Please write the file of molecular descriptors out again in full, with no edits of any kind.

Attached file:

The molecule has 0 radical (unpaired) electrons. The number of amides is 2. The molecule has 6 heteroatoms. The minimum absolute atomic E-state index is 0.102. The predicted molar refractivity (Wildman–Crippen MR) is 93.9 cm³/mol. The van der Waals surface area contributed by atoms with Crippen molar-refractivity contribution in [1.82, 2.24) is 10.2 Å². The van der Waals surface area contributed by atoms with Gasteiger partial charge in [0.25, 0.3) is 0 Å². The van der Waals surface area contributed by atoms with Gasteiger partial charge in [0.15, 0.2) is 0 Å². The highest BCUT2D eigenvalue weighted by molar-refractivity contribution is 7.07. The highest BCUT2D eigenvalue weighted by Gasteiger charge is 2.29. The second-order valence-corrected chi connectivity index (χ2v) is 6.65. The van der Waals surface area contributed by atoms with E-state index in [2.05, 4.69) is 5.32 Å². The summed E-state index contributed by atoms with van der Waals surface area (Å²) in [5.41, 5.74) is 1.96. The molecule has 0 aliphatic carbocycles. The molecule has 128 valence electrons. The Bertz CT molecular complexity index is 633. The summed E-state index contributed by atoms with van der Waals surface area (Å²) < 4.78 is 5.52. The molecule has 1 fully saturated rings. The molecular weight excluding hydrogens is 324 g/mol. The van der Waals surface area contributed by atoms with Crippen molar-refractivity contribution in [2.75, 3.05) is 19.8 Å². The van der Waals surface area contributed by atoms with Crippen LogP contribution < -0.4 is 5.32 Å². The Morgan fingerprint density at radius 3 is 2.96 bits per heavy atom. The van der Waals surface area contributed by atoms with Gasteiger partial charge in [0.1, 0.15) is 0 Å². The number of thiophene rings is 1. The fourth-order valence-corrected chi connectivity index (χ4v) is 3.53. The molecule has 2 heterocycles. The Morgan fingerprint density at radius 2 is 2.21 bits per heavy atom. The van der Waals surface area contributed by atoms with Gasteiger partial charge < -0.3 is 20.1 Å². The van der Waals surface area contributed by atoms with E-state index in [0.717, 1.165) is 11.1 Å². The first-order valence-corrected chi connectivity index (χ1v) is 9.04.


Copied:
The molecule has 0 radical (unpaired) electrons. The number of amides is 2. The molecule has 6 heteroatoms. The minimum absolute atomic E-state index is 0.102. The predicted molar refractivity (Wildman–Crippen MR) is 93.9 cm³/mol. The van der Waals surface area contributed by atoms with Crippen molar-refractivity contribution in [1.82, 2.24) is 10.2 Å². The van der Waals surface area contributed by atoms with Gasteiger partial charge in [0.25, 0.3) is 0 Å². The van der Waals surface area contributed by atoms with Gasteiger partial charge in [0.15, 0.2) is 0 Å². The highest BCUT2D eigenvalue weighted by molar-refractivity contribution is 7.07. The highest BCUT2D eigenvalue weighted by Gasteiger charge is 2.29. The second-order valence-corrected chi connectivity index (χ2v) is 6.65. The van der Waals surface area contributed by atoms with E-state index in [2.05, 4.69) is 5.32 Å². The summed E-state index contributed by atoms with van der Waals surface area (Å²) in [5.41, 5.74) is 1.96. The molecule has 0 aliphatic carbocycles. The molecule has 128 valence electrons. The Bertz CT molecular complexity index is 633. The summed E-state index contributed by atoms with van der Waals surface area (Å²) < 4.78 is 5.52. The molecule has 1 fully saturated rings. The molecular weight excluding hydrogens is 324 g/mol. The van der Waals surface area contributed by atoms with Crippen molar-refractivity contribution in [2.75, 3.05) is 19.8 Å². The van der Waals surface area contributed by atoms with Crippen LogP contribution < -0.4 is 5.32 Å². The Morgan fingerprint density at radius 3 is 2.96 bits per heavy atom. The van der Waals surface area contributed by atoms with Gasteiger partial charge in [0.1, 0.15) is 0 Å². The number of thiophene rings is 1. The fourth-order valence-corrected chi connectivity index (χ4v) is 3.53. The molecule has 2 heterocycles. The Morgan fingerprint density at radius 2 is 2.21 bits per heavy atom. The van der Waals surface area contributed by atoms with Gasteiger partial charge < -0.3 is 20.1 Å². The van der Waals surface area contributed by atoms with E-state index in [0.717, 1.165) is 11.1 Å². The first-order valence-corrected chi connectivity index (χ1v) is 9.04.